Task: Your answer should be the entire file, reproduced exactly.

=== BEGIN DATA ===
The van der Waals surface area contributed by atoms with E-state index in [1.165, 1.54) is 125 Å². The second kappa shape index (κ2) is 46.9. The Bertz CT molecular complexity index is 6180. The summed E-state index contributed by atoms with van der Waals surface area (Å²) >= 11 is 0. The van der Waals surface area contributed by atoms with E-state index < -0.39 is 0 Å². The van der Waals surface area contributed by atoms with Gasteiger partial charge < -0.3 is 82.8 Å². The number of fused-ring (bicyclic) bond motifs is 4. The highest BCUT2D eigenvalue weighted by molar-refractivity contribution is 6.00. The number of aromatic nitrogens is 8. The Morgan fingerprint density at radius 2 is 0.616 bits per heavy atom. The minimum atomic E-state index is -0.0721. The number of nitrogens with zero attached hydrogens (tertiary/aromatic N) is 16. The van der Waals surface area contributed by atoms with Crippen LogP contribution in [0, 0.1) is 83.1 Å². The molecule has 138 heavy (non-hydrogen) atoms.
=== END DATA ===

The van der Waals surface area contributed by atoms with E-state index in [1.165, 1.54) is 125 Å². The second kappa shape index (κ2) is 46.9. The Bertz CT molecular complexity index is 6180. The summed E-state index contributed by atoms with van der Waals surface area (Å²) >= 11 is 0. The van der Waals surface area contributed by atoms with E-state index < -0.39 is 0 Å². The van der Waals surface area contributed by atoms with Gasteiger partial charge < -0.3 is 82.8 Å². The number of fused-ring (bicyclic) bond motifs is 4. The highest BCUT2D eigenvalue weighted by molar-refractivity contribution is 6.00. The number of aromatic nitrogens is 8. The Morgan fingerprint density at radius 2 is 0.616 bits per heavy atom. The minimum atomic E-state index is -0.0721. The number of nitrogens with zero attached hydrogens (tertiary/aromatic N) is 16. The van der Waals surface area contributed by atoms with Crippen LogP contribution in [0, 0.1) is 83.1 Å². The molecule has 138 heavy (non-hydrogen) atoms.